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I was talking with an innovation practitioner in a firm recently and he admitted that if he were "hit by a bus" or left the organization, that action would probably effectively end the innovation effort in his firm. His organization's innovation efforts don't have deep roots, or perhaps the program does have legs, unfortunately they are attached to the main idea champion. Right now, in a lot of organizations, I suspect that this is a common occurrence.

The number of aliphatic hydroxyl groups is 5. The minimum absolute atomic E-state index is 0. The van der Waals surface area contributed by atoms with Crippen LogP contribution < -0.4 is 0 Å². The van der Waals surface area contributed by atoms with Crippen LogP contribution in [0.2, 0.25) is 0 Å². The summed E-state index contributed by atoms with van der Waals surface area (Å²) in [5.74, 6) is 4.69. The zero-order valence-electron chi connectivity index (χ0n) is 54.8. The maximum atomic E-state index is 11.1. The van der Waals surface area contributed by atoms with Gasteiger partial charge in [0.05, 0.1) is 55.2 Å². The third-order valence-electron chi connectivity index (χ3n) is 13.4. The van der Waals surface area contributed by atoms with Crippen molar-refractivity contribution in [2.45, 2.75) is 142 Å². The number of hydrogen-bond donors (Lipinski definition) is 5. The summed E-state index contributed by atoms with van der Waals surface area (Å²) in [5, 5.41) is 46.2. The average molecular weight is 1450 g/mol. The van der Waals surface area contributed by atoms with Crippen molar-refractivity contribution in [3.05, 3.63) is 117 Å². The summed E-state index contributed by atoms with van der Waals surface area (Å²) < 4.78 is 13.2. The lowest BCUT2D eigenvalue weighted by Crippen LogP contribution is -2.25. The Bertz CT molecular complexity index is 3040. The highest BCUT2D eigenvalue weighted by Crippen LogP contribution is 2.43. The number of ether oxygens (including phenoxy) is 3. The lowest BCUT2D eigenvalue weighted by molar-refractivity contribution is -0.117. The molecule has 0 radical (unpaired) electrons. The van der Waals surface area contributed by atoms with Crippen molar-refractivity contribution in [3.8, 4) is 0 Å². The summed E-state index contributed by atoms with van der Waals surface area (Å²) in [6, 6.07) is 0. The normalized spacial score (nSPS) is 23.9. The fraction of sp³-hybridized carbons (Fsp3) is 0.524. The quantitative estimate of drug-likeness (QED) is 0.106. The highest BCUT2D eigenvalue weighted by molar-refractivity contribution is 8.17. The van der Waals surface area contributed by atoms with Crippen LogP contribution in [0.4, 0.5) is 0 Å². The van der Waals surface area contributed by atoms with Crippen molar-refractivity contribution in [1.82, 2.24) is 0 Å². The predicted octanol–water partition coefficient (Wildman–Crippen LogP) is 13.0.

This morning I listened to an excellent Radio Open Source interview . Host Christopher Lydon was talking to Global Voices Online founder Ethan Zuckerman and GVO managing editor Solana Larsen . I’m a huge fan of GVO and read it regularly — mainly since I enjoy hearing from people in parts of the world I generally don’t hear much about (or from) otherwise.
Beth Kanter wrote yesterday about the recent growth in blogs maintained by nonprofit techies, linking it to my earlier posts on creating a climate of learning . She points out that:
You know that when one great thinker talks about a subject that you are interested in, you should pay attention. When two great thinkers from two very different schools of thought coincide, then you ought to drop everything and see what they've got to say.
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